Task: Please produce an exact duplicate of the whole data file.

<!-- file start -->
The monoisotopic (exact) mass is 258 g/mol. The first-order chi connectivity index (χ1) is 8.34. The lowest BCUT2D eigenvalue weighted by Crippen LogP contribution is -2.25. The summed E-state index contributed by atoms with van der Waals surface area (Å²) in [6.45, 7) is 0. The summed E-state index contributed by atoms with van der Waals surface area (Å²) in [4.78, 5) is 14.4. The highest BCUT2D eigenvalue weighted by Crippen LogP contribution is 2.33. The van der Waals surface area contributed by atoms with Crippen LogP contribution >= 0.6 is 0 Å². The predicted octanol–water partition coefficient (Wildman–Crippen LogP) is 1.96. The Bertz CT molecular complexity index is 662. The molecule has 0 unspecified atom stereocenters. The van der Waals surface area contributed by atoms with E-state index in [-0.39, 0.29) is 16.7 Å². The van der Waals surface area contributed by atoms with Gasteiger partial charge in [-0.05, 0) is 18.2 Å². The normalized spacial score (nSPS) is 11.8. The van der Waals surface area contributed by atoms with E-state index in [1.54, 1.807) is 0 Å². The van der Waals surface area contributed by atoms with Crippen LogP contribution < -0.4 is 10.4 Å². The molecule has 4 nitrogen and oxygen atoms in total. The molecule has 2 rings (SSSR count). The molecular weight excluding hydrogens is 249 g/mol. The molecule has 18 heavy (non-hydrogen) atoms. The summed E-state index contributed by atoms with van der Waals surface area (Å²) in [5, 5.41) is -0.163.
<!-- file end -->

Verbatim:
The monoisotopic (exact) mass is 258 g/mol. The first-order chi connectivity index (χ1) is 8.34. The lowest BCUT2D eigenvalue weighted by Crippen LogP contribution is -2.25. The summed E-state index contributed by atoms with van der Waals surface area (Å²) in [6.45, 7) is 0. The summed E-state index contributed by atoms with van der Waals surface area (Å²) in [4.78, 5) is 14.4. The highest BCUT2D eigenvalue weighted by Crippen LogP contribution is 2.33. The van der Waals surface area contributed by atoms with Crippen LogP contribution >= 0.6 is 0 Å². The predicted octanol–water partition coefficient (Wildman–Crippen LogP) is 1.96. The Bertz CT molecular complexity index is 662. The molecule has 0 unspecified atom stereocenters. The van der Waals surface area contributed by atoms with E-state index in [-0.39, 0.29) is 16.7 Å². The van der Waals surface area contributed by atoms with Gasteiger partial charge in [-0.05, 0) is 18.2 Å². The normalized spacial score (nSPS) is 11.8. The van der Waals surface area contributed by atoms with E-state index in [1.54, 1.807) is 0 Å². The van der Waals surface area contributed by atoms with Crippen LogP contribution < -0.4 is 10.4 Å². The molecule has 4 nitrogen and oxygen atoms in total. The molecule has 2 rings (SSSR count). The molecular weight excluding hydrogens is 249 g/mol. The molecule has 18 heavy (non-hydrogen) atoms. The summed E-state index contributed by atoms with van der Waals surface area (Å²) in [5, 5.41) is -0.163.